• cystathionase;
  • cystathionine β-synthase;
  • cystathionine γ-lyase;
  • EDRF;
  • hydrogen sulfide;
  • S-sulfhydration

J. Neurochem. (2010) 10.1111/j.1471-4159.2010.06580.x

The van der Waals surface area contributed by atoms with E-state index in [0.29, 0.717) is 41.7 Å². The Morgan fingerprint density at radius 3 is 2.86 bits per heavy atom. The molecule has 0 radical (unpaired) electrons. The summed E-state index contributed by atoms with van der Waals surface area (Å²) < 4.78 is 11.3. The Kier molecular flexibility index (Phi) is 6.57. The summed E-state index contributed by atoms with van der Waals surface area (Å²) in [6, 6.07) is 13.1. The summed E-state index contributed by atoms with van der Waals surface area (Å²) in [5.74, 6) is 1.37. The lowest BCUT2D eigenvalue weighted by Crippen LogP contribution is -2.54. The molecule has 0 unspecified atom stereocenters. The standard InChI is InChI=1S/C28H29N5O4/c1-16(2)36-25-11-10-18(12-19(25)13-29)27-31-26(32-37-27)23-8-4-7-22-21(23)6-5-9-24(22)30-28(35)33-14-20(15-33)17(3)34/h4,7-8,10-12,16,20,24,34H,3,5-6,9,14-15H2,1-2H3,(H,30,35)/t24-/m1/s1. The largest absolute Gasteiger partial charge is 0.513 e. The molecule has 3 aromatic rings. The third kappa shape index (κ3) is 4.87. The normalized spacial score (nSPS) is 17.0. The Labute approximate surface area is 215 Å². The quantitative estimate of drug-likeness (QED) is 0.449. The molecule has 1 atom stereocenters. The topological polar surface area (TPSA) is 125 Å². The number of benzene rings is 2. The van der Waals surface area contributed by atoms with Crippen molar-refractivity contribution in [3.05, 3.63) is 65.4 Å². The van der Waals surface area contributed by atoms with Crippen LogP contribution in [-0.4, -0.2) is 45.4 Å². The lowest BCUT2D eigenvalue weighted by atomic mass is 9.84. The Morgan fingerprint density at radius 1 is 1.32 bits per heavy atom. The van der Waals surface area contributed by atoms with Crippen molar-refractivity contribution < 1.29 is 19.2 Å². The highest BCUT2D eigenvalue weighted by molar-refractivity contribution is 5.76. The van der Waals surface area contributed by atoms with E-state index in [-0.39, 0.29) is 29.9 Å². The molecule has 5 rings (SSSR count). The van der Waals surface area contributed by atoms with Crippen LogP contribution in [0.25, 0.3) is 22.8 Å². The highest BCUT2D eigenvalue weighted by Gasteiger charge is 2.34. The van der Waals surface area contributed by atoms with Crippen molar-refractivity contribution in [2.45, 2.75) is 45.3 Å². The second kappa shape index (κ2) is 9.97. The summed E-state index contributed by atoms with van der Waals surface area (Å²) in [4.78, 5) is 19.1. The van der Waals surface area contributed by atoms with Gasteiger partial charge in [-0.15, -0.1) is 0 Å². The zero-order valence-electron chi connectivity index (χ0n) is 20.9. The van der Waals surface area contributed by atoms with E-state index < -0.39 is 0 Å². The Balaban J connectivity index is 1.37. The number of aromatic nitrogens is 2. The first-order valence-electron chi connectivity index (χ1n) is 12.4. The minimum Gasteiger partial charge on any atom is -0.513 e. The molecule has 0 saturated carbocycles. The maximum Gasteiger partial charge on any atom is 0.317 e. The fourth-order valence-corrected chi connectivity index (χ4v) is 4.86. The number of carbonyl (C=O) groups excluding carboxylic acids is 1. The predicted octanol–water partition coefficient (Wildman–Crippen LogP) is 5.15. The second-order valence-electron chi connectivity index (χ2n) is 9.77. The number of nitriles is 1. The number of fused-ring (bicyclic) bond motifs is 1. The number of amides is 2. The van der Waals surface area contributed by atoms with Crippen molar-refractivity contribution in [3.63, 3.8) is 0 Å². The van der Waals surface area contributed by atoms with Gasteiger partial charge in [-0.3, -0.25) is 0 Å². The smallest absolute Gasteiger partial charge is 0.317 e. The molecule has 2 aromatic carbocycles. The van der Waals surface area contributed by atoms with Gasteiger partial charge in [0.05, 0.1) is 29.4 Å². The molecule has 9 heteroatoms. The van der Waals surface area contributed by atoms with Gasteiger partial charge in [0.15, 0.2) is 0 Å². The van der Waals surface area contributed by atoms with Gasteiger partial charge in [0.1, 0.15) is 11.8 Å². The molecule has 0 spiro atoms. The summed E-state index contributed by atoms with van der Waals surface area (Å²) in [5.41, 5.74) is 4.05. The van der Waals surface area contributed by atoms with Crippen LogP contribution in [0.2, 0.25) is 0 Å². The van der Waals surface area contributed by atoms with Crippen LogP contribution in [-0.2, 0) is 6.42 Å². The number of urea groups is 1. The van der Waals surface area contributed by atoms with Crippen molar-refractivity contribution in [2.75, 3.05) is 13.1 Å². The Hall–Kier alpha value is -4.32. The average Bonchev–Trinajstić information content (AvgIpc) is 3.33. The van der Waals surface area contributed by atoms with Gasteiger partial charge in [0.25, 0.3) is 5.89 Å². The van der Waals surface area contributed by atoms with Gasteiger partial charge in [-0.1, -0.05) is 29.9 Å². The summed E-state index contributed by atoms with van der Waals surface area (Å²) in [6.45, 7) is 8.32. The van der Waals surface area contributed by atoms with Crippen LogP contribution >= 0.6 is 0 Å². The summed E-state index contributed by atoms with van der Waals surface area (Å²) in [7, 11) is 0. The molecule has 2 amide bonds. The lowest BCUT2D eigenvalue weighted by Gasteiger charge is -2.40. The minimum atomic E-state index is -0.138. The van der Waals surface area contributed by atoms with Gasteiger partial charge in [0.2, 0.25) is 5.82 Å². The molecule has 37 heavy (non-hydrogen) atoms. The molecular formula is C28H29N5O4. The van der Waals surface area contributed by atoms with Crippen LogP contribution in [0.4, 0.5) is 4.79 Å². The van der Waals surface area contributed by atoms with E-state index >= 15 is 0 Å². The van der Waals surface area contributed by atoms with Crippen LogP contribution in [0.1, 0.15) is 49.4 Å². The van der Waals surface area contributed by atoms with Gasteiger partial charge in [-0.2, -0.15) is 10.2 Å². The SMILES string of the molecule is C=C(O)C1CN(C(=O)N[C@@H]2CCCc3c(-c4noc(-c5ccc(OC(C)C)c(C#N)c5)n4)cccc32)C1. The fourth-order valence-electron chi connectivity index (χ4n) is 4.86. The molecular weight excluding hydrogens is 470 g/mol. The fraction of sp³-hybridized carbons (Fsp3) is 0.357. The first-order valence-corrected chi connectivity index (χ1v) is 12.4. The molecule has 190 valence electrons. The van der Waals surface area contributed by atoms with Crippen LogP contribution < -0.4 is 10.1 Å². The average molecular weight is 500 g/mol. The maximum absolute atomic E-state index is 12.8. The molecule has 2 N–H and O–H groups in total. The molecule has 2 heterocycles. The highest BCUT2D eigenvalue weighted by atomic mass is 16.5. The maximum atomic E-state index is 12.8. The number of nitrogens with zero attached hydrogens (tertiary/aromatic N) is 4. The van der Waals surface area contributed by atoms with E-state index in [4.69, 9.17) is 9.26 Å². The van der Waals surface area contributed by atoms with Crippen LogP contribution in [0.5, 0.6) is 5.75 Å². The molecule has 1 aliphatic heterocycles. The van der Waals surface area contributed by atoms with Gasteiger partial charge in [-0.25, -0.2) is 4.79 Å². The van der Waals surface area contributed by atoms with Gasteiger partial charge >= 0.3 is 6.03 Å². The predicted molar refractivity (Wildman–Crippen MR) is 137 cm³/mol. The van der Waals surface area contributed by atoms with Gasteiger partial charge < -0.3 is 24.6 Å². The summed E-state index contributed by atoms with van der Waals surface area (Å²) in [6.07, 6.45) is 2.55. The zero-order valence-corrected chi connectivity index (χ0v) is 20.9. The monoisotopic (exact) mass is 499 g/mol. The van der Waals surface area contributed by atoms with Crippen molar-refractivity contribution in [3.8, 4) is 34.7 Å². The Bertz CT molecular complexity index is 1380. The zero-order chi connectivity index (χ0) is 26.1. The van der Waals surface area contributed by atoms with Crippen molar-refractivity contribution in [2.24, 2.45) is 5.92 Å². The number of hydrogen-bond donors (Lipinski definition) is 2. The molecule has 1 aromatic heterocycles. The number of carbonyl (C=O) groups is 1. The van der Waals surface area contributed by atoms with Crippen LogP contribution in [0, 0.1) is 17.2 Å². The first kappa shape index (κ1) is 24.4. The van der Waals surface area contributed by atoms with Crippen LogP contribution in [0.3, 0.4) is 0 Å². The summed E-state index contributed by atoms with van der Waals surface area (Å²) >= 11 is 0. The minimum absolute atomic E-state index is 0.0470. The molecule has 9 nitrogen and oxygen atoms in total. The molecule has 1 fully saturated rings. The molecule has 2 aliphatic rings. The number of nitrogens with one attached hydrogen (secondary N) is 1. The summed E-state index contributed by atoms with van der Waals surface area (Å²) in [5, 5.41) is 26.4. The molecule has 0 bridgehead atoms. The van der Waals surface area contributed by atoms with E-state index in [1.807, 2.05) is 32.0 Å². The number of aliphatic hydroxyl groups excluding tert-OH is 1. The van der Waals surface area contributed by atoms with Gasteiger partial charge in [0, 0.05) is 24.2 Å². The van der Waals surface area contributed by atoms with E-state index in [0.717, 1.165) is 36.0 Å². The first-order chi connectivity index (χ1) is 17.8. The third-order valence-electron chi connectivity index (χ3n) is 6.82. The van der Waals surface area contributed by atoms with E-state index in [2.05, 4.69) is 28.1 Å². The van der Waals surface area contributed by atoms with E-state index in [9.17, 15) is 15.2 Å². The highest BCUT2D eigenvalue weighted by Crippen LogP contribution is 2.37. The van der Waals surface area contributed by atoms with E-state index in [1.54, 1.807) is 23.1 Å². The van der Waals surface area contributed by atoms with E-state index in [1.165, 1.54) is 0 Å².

Nitric oxide (NO) and carbon monoxide (CO) are well established as messenger molecules throughout the body, gasotransmitters, based on striking alterations in mice lacking the appropriate biosynthetic enzymes. Hydrogen sulfide (H2S) is even more chemically reactive, but until recently there was little definitive evidence for its physiologic formation. Cystathionine β-synthase (EC, and cystathionine γ-lyase (CSE; EC, also known as cystathionine, can generate H2S from cyst(e)ine. Very recent studies with mice lacking these enzymes have established that CSE is responsible for H2S formation in the periphery, while in the brain cystathionine β-synthase is the biosynthetic enzyme. Endothelial-derived relaxing factor activity is reduced 80% in the mesenteric artery of mice with deletion of CSE, establishing H2S as a major physiologic endothelial-derived relaxing factor. H2S appears to signal predominantly by S-sulfhydrating cysteines in its target proteins, analogous to S-nitrosylation by NO. Whereas S-nitrosylation typically inhibits enzymes, S-sulfhydration activates them. S-nitrosylation basally affects 1–2% of its target proteins, while 10–25% of H2S target proteins are S-sulfhydrated. In summary, H2S appears to be a physiologic gasotransmitter of comparable importance to NO and carbon monoxide.